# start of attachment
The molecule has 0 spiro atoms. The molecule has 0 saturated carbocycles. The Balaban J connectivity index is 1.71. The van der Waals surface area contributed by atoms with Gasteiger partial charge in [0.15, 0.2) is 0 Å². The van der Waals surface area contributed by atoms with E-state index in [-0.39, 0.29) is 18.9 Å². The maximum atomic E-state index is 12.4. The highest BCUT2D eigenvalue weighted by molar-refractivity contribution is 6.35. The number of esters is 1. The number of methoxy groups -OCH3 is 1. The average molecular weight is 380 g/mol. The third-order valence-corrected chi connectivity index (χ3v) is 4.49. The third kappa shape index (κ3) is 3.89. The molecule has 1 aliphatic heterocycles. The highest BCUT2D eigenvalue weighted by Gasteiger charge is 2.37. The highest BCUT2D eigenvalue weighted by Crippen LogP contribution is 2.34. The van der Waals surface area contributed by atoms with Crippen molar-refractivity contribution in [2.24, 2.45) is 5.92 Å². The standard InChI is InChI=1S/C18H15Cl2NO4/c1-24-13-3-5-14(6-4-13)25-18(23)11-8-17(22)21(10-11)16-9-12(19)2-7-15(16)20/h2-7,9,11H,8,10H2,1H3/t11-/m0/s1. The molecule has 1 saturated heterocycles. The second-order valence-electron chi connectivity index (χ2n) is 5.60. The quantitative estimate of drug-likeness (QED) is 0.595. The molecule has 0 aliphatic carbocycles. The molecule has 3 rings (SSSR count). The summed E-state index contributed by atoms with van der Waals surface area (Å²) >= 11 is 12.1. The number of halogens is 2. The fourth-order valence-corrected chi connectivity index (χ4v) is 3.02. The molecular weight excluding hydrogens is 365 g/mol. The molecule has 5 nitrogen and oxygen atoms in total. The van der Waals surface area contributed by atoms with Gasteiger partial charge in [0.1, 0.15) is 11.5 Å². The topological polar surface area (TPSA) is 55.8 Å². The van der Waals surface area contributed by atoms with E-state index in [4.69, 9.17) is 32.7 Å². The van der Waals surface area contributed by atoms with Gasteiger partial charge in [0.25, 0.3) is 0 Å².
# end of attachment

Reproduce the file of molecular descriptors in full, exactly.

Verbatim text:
The molecule has 0 spiro atoms. The molecule has 0 saturated carbocycles. The Balaban J connectivity index is 1.71. The van der Waals surface area contributed by atoms with Gasteiger partial charge in [0.15, 0.2) is 0 Å². The van der Waals surface area contributed by atoms with E-state index in [-0.39, 0.29) is 18.9 Å². The maximum atomic E-state index is 12.4. The highest BCUT2D eigenvalue weighted by molar-refractivity contribution is 6.35. The number of esters is 1. The number of methoxy groups -OCH3 is 1. The average molecular weight is 380 g/mol. The third-order valence-corrected chi connectivity index (χ3v) is 4.49. The third kappa shape index (κ3) is 3.89. The molecule has 1 aliphatic heterocycles. The highest BCUT2D eigenvalue weighted by Gasteiger charge is 2.37. The highest BCUT2D eigenvalue weighted by Crippen LogP contribution is 2.34. The van der Waals surface area contributed by atoms with Crippen molar-refractivity contribution in [2.24, 2.45) is 5.92 Å². The standard InChI is InChI=1S/C18H15Cl2NO4/c1-24-13-3-5-14(6-4-13)25-18(23)11-8-17(22)21(10-11)16-9-12(19)2-7-15(16)20/h2-7,9,11H,8,10H2,1H3/t11-/m0/s1. The molecule has 1 saturated heterocycles. The second-order valence-electron chi connectivity index (χ2n) is 5.60. The quantitative estimate of drug-likeness (QED) is 0.595. The molecule has 0 aliphatic carbocycles. The molecule has 3 rings (SSSR count). The summed E-state index contributed by atoms with van der Waals surface area (Å²) >= 11 is 12.1. The number of halogens is 2. The fourth-order valence-corrected chi connectivity index (χ4v) is 3.02. The molecular weight excluding hydrogens is 365 g/mol. The molecule has 5 nitrogen and oxygen atoms in total. The van der Waals surface area contributed by atoms with Gasteiger partial charge in [0.1, 0.15) is 11.5 Å². The topological polar surface area (TPSA) is 55.8 Å². The van der Waals surface area contributed by atoms with E-state index in [4.69, 9.17) is 32.7 Å². The van der Waals surface area contributed by atoms with Gasteiger partial charge in [0.25, 0.3) is 0 Å².